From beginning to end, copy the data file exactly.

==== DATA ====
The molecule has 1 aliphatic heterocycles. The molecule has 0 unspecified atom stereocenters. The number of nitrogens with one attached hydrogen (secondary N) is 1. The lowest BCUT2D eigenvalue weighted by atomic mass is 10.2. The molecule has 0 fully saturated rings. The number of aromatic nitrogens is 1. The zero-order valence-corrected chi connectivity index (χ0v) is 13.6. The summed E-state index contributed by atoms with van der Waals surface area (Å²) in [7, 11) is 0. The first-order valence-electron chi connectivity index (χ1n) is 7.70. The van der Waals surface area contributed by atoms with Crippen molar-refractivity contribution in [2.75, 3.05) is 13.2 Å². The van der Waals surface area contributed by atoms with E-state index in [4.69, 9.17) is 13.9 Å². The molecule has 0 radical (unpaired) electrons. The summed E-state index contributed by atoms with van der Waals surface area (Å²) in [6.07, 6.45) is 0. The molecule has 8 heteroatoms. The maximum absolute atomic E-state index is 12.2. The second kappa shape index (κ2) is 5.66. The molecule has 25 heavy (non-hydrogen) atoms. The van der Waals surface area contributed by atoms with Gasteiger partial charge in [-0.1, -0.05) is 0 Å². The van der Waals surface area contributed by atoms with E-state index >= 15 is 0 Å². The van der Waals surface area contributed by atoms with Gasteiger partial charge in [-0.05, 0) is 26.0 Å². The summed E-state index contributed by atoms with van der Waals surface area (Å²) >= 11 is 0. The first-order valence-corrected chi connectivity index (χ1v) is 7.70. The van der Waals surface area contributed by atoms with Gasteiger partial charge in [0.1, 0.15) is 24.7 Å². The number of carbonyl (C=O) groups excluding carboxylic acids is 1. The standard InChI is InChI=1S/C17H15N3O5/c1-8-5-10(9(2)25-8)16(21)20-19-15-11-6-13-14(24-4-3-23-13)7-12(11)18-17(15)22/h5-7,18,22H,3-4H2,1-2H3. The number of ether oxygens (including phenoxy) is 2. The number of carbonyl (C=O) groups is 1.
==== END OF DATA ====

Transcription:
The molecule has 1 aliphatic heterocycles. The molecule has 0 unspecified atom stereocenters. The number of nitrogens with one attached hydrogen (secondary N) is 1. The lowest BCUT2D eigenvalue weighted by atomic mass is 10.2. The molecule has 0 fully saturated rings. The number of aromatic nitrogens is 1. The zero-order valence-corrected chi connectivity index (χ0v) is 13.6. The summed E-state index contributed by atoms with van der Waals surface area (Å²) in [7, 11) is 0. The first-order valence-electron chi connectivity index (χ1n) is 7.70. The van der Waals surface area contributed by atoms with Crippen molar-refractivity contribution in [2.75, 3.05) is 13.2 Å². The van der Waals surface area contributed by atoms with E-state index in [4.69, 9.17) is 13.9 Å². The molecule has 0 radical (unpaired) electrons. The summed E-state index contributed by atoms with van der Waals surface area (Å²) in [6.07, 6.45) is 0. The molecule has 8 heteroatoms. The maximum absolute atomic E-state index is 12.2. The second kappa shape index (κ2) is 5.66. The molecule has 25 heavy (non-hydrogen) atoms. The van der Waals surface area contributed by atoms with Gasteiger partial charge in [-0.1, -0.05) is 0 Å². The van der Waals surface area contributed by atoms with E-state index >= 15 is 0 Å². The van der Waals surface area contributed by atoms with Gasteiger partial charge in [-0.05, 0) is 26.0 Å². The summed E-state index contributed by atoms with van der Waals surface area (Å²) >= 11 is 0. The first-order valence-corrected chi connectivity index (χ1v) is 7.70. The van der Waals surface area contributed by atoms with Gasteiger partial charge in [0.1, 0.15) is 24.7 Å². The number of carbonyl (C=O) groups excluding carboxylic acids is 1. The standard InChI is InChI=1S/C17H15N3O5/c1-8-5-10(9(2)25-8)16(21)20-19-15-11-6-13-14(24-4-3-23-13)7-12(11)18-17(15)22/h5-7,18,22H,3-4H2,1-2H3. The number of ether oxygens (including phenoxy) is 2. The number of carbonyl (C=O) groups is 1.